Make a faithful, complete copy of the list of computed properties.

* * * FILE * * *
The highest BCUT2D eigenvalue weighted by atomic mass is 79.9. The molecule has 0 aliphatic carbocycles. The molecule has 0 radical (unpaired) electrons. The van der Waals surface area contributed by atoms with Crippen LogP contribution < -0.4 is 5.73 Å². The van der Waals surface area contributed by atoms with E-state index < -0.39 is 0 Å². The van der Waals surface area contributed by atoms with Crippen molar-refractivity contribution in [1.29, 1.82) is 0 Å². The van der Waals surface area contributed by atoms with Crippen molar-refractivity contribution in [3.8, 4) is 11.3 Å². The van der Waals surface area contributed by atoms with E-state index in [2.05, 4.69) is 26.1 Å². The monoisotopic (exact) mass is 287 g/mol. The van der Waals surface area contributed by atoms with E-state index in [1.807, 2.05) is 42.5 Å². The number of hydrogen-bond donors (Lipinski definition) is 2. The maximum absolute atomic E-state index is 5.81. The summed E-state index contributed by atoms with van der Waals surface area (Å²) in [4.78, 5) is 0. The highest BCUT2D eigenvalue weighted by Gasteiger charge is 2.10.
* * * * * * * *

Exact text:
The highest BCUT2D eigenvalue weighted by atomic mass is 79.9. The molecule has 0 aliphatic carbocycles. The molecule has 0 radical (unpaired) electrons. The van der Waals surface area contributed by atoms with Crippen LogP contribution < -0.4 is 5.73 Å². The van der Waals surface area contributed by atoms with E-state index < -0.39 is 0 Å². The van der Waals surface area contributed by atoms with Crippen molar-refractivity contribution in [1.29, 1.82) is 0 Å². The van der Waals surface area contributed by atoms with Crippen molar-refractivity contribution in [3.8, 4) is 11.3 Å². The van der Waals surface area contributed by atoms with E-state index in [2.05, 4.69) is 26.1 Å². The monoisotopic (exact) mass is 287 g/mol. The van der Waals surface area contributed by atoms with E-state index in [1.807, 2.05) is 42.5 Å². The number of hydrogen-bond donors (Lipinski definition) is 2. The maximum absolute atomic E-state index is 5.81. The summed E-state index contributed by atoms with van der Waals surface area (Å²) in [4.78, 5) is 0. The highest BCUT2D eigenvalue weighted by Gasteiger charge is 2.10.